There's no doubt that money can be made by owning shares of unprofitable businesses. For example, although software-as-a-service business Salesforce.com lost money for years while it grew recurring revenue, if you held shares since 2005, you'd have done very well indeed. But while history lauds those rare successes, those that fail are often forgotten; who remembers Pets.com?
Given this risk, we thought we'd take a look at whether Generation Mining (TSE:GENM) shareholders should be worried about its cash burn. For the purpose of this article, we'll define cash burn as the amount of cash the company is spending each year to fund its growth (also called its negative free cash flow). Let's start with an examination of the business' cash, relative to its cash burn.
How Long Is Generation Mining's Cash Runway?
A company's cash runway is calculated by dividing its cash hoard by its cash burn. When Generation Mining last reported its balance sheet in March 2022, it had zero debt and cash worth CA$27m. In the last year, its cash burn was CA$16m. Therefore, from March 2022 it had roughly 21 months of cash runway. Notably, one analyst forecasts that Generation Mining will break even (at a free cash flow level) in about 3 years. That means unless the company reduces its cash burn quickly, it may well look to raise more cash. The image below shows how its cash balance has been changing over the last few years.
How Is Generation Mining's Cash Burn Changing Over Time?
Generation Mining didn't record any revenue over the last year, indicating that it's an early stage company still developing its business. So while we can't look to sales to understand growth, we can look at how the cash burn is changing to understand how expenditure is trending over time. Over the last year its cash burn actually increased by 39%, which suggests that management are increasing investment in future growth, but not too quickly. That's not necessarily a bad thing, but investors should be mindful of the fact that will shorten the cash runway. While the past is always worth studying, it is the future that matters most of all. For that reason, it makes a lot of sense to take a look at our analyst forecasts for the company.
How Hard Would It Be For Generation Mining To Raise More Cash For Growth?
While Generation Mining does have a solid cash runway, its cash burn trajectory may have some shareholders thinking ahead to when the company may need to raise more cash. Issuing new shares, or taking on debt, are the most common ways for a listed company to raise more money for its business. Commonly, a business will sell new shares in itself to raise cash and drive growth. By comparing a company's annual cash burn to its total market capitalisation, we can estimate roughly how many shares it would have to issue in order to run the company for another year (at the same burn rate).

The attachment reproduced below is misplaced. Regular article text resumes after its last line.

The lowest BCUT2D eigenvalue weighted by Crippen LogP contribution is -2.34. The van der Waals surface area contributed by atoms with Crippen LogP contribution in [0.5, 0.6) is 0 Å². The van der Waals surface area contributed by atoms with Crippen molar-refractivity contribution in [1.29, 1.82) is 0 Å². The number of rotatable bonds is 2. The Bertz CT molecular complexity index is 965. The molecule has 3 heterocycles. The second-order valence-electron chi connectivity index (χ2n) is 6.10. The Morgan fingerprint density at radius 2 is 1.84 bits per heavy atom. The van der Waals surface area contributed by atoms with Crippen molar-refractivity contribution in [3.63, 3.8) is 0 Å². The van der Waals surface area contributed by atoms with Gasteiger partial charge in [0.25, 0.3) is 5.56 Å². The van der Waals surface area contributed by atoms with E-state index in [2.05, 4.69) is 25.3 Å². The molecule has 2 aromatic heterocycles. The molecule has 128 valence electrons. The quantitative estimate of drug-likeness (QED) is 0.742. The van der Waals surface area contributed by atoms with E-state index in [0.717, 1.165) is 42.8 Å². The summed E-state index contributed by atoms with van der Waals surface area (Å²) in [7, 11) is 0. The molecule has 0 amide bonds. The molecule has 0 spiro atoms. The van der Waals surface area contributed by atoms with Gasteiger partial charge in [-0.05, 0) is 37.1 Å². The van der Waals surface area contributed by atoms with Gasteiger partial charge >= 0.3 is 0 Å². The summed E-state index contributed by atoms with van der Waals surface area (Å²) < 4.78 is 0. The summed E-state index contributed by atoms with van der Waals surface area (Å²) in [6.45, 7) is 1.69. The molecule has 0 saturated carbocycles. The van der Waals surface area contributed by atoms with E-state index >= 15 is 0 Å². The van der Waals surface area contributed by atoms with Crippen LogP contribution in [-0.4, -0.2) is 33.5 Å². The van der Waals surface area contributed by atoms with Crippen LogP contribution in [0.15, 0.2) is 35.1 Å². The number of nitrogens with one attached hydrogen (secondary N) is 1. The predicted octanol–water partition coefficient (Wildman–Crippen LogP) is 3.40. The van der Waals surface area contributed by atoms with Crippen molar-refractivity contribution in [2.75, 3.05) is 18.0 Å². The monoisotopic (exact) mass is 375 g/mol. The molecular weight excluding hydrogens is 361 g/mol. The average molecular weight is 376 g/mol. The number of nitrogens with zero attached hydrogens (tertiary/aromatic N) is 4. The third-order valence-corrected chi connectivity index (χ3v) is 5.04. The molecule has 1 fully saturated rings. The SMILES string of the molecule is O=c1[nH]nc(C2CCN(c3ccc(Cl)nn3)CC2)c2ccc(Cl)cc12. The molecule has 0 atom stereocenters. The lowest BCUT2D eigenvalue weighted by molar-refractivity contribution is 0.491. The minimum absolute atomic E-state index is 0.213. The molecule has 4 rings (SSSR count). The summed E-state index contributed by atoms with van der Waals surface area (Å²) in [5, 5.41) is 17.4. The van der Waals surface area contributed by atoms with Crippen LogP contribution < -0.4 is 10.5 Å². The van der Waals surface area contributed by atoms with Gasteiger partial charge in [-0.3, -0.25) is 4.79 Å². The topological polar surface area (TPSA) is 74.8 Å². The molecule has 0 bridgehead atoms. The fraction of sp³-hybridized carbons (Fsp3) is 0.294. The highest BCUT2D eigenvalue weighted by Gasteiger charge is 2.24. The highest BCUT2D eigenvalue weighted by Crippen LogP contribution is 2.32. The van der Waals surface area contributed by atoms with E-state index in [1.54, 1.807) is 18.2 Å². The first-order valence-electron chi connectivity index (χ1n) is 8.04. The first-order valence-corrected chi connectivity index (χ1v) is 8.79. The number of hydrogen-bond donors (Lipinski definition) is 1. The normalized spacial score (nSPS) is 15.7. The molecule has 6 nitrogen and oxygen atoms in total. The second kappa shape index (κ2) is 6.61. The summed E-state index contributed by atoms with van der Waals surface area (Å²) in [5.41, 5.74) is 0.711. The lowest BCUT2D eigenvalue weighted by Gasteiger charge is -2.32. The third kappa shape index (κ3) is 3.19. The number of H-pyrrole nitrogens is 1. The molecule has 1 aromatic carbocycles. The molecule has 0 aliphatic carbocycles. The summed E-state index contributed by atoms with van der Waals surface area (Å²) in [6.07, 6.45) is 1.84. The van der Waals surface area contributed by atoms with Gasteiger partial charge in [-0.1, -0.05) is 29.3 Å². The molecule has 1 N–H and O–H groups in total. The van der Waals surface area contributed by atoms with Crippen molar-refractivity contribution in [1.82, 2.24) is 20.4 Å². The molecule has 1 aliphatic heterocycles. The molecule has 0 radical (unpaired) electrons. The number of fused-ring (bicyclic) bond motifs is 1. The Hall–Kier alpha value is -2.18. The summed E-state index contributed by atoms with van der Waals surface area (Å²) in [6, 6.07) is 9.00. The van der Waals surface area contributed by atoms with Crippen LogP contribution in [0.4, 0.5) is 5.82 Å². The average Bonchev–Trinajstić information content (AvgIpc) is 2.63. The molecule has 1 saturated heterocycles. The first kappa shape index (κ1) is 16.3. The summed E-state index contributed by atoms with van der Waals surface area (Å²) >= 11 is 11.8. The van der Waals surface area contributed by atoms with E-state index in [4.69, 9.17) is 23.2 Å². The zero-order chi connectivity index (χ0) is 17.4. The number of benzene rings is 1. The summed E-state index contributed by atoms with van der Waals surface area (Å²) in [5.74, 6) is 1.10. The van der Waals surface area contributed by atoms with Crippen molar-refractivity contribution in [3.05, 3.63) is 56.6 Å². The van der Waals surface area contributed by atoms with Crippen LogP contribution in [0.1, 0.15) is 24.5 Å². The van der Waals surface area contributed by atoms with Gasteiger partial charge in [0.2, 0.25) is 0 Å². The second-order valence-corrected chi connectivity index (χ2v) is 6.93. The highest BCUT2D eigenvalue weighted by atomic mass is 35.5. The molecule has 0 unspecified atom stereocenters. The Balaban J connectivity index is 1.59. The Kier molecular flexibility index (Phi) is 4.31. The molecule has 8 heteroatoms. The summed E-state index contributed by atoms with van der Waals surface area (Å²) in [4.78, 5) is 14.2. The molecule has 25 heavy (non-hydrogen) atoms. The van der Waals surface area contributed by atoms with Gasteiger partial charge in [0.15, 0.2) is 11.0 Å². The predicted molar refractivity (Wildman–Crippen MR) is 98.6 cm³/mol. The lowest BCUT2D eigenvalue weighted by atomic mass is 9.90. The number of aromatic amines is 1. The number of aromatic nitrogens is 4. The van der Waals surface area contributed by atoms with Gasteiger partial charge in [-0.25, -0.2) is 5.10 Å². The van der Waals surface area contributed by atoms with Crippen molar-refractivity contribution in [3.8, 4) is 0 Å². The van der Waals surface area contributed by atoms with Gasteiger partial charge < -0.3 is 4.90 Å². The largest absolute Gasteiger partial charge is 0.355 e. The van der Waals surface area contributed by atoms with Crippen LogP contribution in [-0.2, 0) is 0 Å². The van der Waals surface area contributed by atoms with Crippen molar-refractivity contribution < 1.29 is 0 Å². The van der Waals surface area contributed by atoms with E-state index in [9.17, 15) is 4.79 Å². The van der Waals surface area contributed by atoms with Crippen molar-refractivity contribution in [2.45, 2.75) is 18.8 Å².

Generation Mining's cash burn of CA$16m is about 17% of its CA$92m market capitalisation. Given that situation, it's fair to say the company wouldn't have much trouble raising more cash for growth, but shareholders would be somewhat diluted.
How Risky Is Generation Mining's Cash Burn Situation?
Even though its increasing cash burn makes us a little nervous, we are compelled to mention that we thought Generation Mining's cash runway was relatively promising. Shareholders can take heart from the fact that at least one analyst is forecasting it will reach breakeven. Cash burning companies are always on the riskier side of things, but after considering all of the factors discussed in this short piece, we're not too worried about its rate of cash burn. Separately, we looked at different risks affecting the company and spotted 5 warning signs for Generation Mining (of which 3 don't sit too well with us!) you should know about.
Of course, you might find a fantastic investment by looking elsewhere. So take a peek at this free list of interesting companies, and this list of stocks growth stocks (according to analyst forecasts)
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This article by Simply Wall St is general in nature. We provide commentary based on historical data and analyst forecasts only using an unbiased methodology and our articles are not intended to be financial advice. It does not constitute a recommendation to buy or sell any stock, and does not take account of your objectives, or your financial situation. We aim to bring you long-term focused analysis driven by fundamental data. Note that our analysis may not factor in the latest price-sensitive company announcements or qualitative material. Simply Wall St has no position in any stocks mentioned.
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